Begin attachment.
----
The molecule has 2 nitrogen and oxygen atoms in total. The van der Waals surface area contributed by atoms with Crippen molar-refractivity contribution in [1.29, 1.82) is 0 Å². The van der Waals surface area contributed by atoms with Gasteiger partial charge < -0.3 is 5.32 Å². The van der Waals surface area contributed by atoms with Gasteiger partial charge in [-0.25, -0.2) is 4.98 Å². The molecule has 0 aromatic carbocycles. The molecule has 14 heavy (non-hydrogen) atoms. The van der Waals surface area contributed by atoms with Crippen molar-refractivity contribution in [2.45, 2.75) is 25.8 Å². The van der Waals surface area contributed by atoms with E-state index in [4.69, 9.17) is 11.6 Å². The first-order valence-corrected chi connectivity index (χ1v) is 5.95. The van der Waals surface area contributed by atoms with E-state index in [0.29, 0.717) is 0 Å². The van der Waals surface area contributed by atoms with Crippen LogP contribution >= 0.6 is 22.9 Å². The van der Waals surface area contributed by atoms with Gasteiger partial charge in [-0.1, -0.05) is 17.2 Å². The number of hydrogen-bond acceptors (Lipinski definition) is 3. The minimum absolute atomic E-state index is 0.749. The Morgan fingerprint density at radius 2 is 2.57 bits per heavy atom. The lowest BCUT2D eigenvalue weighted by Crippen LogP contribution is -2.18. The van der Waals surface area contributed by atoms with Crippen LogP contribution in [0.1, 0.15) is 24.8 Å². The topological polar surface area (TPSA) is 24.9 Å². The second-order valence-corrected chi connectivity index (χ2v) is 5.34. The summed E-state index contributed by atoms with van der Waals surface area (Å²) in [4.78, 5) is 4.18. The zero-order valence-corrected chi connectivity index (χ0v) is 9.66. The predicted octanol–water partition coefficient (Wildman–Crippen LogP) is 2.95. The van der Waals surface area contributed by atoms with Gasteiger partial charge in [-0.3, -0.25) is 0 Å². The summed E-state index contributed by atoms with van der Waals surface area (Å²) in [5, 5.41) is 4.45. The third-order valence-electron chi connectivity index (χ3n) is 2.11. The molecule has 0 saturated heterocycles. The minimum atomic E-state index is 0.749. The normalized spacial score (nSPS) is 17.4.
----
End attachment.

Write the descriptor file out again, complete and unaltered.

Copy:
The molecule has 2 nitrogen and oxygen atoms in total. The van der Waals surface area contributed by atoms with Crippen molar-refractivity contribution in [1.29, 1.82) is 0 Å². The van der Waals surface area contributed by atoms with Gasteiger partial charge < -0.3 is 5.32 Å². The van der Waals surface area contributed by atoms with Gasteiger partial charge in [-0.25, -0.2) is 4.98 Å². The molecule has 0 aromatic carbocycles. The molecule has 14 heavy (non-hydrogen) atoms. The van der Waals surface area contributed by atoms with Crippen molar-refractivity contribution in [2.45, 2.75) is 25.8 Å². The van der Waals surface area contributed by atoms with E-state index in [4.69, 9.17) is 11.6 Å². The first-order valence-corrected chi connectivity index (χ1v) is 5.95. The van der Waals surface area contributed by atoms with E-state index in [0.29, 0.717) is 0 Å². The van der Waals surface area contributed by atoms with Crippen LogP contribution >= 0.6 is 22.9 Å². The van der Waals surface area contributed by atoms with Gasteiger partial charge in [-0.1, -0.05) is 17.2 Å². The number of hydrogen-bond acceptors (Lipinski definition) is 3. The minimum absolute atomic E-state index is 0.749. The Morgan fingerprint density at radius 2 is 2.57 bits per heavy atom. The lowest BCUT2D eigenvalue weighted by Crippen LogP contribution is -2.18. The van der Waals surface area contributed by atoms with Crippen LogP contribution in [0.1, 0.15) is 24.8 Å². The topological polar surface area (TPSA) is 24.9 Å². The second-order valence-corrected chi connectivity index (χ2v) is 5.34. The summed E-state index contributed by atoms with van der Waals surface area (Å²) in [4.78, 5) is 4.18. The zero-order valence-corrected chi connectivity index (χ0v) is 9.66. The predicted octanol–water partition coefficient (Wildman–Crippen LogP) is 2.95. The van der Waals surface area contributed by atoms with Gasteiger partial charge in [-0.3, -0.25) is 0 Å². The summed E-state index contributed by atoms with van der Waals surface area (Å²) in [5, 5.41) is 4.45. The third-order valence-electron chi connectivity index (χ3n) is 2.11. The molecule has 0 saturated heterocycles. The minimum atomic E-state index is 0.749. The normalized spacial score (nSPS) is 17.4.